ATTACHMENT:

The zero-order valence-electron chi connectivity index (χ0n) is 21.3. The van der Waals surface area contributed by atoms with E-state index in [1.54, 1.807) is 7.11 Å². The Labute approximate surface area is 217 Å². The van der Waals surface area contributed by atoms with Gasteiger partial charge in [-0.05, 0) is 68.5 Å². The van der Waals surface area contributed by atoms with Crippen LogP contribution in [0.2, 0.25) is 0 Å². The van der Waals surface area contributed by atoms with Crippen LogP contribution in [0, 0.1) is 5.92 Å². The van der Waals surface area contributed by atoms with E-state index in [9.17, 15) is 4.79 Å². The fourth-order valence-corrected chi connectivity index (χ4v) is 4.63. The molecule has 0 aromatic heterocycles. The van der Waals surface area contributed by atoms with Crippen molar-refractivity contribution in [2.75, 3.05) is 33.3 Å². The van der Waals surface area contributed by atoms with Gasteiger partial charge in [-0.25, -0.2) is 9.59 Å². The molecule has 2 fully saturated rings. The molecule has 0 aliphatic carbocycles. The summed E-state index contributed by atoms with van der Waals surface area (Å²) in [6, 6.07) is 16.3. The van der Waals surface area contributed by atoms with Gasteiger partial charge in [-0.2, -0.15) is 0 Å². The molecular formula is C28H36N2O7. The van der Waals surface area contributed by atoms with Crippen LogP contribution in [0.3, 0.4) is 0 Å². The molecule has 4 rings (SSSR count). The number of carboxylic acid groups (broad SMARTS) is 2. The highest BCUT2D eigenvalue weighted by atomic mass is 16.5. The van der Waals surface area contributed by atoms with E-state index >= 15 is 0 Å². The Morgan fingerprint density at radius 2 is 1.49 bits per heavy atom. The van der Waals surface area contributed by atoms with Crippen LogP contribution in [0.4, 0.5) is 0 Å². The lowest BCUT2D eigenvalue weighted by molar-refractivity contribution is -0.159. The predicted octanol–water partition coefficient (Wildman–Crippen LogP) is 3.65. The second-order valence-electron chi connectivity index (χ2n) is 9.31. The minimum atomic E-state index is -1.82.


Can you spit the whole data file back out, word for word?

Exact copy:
The zero-order valence-electron chi connectivity index (χ0n) is 21.3. The van der Waals surface area contributed by atoms with E-state index in [1.54, 1.807) is 7.11 Å². The Labute approximate surface area is 217 Å². The van der Waals surface area contributed by atoms with Gasteiger partial charge in [-0.05, 0) is 68.5 Å². The van der Waals surface area contributed by atoms with Crippen LogP contribution in [0.2, 0.25) is 0 Å². The van der Waals surface area contributed by atoms with Crippen LogP contribution in [0, 0.1) is 5.92 Å². The van der Waals surface area contributed by atoms with E-state index in [9.17, 15) is 4.79 Å². The fourth-order valence-corrected chi connectivity index (χ4v) is 4.63. The molecule has 0 aromatic heterocycles. The van der Waals surface area contributed by atoms with Crippen molar-refractivity contribution in [2.75, 3.05) is 33.3 Å². The van der Waals surface area contributed by atoms with Gasteiger partial charge in [-0.25, -0.2) is 9.59 Å². The molecule has 2 fully saturated rings. The molecule has 0 aliphatic carbocycles. The summed E-state index contributed by atoms with van der Waals surface area (Å²) in [6, 6.07) is 16.3. The van der Waals surface area contributed by atoms with Gasteiger partial charge in [-0.2, -0.15) is 0 Å². The molecular formula is C28H36N2O7. The van der Waals surface area contributed by atoms with Crippen LogP contribution in [0.3, 0.4) is 0 Å². The molecule has 4 rings (SSSR count). The number of carboxylic acid groups (broad SMARTS) is 2. The highest BCUT2D eigenvalue weighted by atomic mass is 16.5. The van der Waals surface area contributed by atoms with E-state index >= 15 is 0 Å². The Morgan fingerprint density at radius 2 is 1.49 bits per heavy atom. The van der Waals surface area contributed by atoms with Crippen LogP contribution in [0.4, 0.5) is 0 Å². The lowest BCUT2D eigenvalue weighted by molar-refractivity contribution is -0.159. The predicted octanol–water partition coefficient (Wildman–Crippen LogP) is 3.65. The second-order valence-electron chi connectivity index (χ2n) is 9.31. The minimum atomic E-state index is -1.82.